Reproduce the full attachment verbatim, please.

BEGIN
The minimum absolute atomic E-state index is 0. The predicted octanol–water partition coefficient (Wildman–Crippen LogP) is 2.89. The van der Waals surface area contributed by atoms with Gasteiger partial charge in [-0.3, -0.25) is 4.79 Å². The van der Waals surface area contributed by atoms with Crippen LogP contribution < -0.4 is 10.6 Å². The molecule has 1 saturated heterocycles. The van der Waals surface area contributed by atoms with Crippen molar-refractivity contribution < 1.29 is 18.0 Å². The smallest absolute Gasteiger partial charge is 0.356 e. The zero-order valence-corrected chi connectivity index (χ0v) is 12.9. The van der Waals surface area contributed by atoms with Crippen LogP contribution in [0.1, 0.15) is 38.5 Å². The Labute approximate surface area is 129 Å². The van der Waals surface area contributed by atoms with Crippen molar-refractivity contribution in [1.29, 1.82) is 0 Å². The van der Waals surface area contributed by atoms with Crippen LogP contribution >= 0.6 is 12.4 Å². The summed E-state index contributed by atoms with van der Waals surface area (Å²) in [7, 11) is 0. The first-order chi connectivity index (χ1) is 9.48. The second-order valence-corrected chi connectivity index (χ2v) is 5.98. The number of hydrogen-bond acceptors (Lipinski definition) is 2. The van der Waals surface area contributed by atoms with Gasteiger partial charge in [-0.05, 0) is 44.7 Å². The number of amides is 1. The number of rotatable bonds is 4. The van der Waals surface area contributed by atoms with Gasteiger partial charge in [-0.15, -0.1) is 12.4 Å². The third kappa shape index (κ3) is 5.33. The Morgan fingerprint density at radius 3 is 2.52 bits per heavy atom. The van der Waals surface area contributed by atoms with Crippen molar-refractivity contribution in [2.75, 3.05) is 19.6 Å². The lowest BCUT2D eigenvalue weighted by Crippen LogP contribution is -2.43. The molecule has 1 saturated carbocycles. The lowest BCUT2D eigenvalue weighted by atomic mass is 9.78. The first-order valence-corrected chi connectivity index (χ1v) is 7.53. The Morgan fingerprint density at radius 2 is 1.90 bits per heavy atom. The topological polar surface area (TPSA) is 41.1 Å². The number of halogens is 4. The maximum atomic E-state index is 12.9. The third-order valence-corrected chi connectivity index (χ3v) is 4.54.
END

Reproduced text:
The minimum absolute atomic E-state index is 0. The predicted octanol–water partition coefficient (Wildman–Crippen LogP) is 2.89. The van der Waals surface area contributed by atoms with Gasteiger partial charge in [-0.3, -0.25) is 4.79 Å². The van der Waals surface area contributed by atoms with Crippen LogP contribution < -0.4 is 10.6 Å². The molecule has 1 saturated heterocycles. The van der Waals surface area contributed by atoms with Crippen molar-refractivity contribution < 1.29 is 18.0 Å². The smallest absolute Gasteiger partial charge is 0.356 e. The zero-order valence-corrected chi connectivity index (χ0v) is 12.9. The van der Waals surface area contributed by atoms with Crippen LogP contribution in [0.1, 0.15) is 38.5 Å². The Labute approximate surface area is 129 Å². The van der Waals surface area contributed by atoms with Crippen molar-refractivity contribution in [1.29, 1.82) is 0 Å². The van der Waals surface area contributed by atoms with Crippen LogP contribution >= 0.6 is 12.4 Å². The summed E-state index contributed by atoms with van der Waals surface area (Å²) in [7, 11) is 0. The first-order chi connectivity index (χ1) is 9.48. The second-order valence-corrected chi connectivity index (χ2v) is 5.98. The number of hydrogen-bond acceptors (Lipinski definition) is 2. The van der Waals surface area contributed by atoms with Gasteiger partial charge in [-0.05, 0) is 44.7 Å². The number of amides is 1. The number of rotatable bonds is 4. The van der Waals surface area contributed by atoms with Gasteiger partial charge in [-0.15, -0.1) is 12.4 Å². The third kappa shape index (κ3) is 5.33. The Morgan fingerprint density at radius 3 is 2.52 bits per heavy atom. The van der Waals surface area contributed by atoms with Crippen molar-refractivity contribution in [2.75, 3.05) is 19.6 Å². The lowest BCUT2D eigenvalue weighted by Crippen LogP contribution is -2.43. The molecule has 1 saturated carbocycles. The lowest BCUT2D eigenvalue weighted by atomic mass is 9.78. The first-order valence-corrected chi connectivity index (χ1v) is 7.53. The Morgan fingerprint density at radius 2 is 1.90 bits per heavy atom. The topological polar surface area (TPSA) is 41.1 Å². The number of halogens is 4. The maximum atomic E-state index is 12.9. The third-order valence-corrected chi connectivity index (χ3v) is 4.54.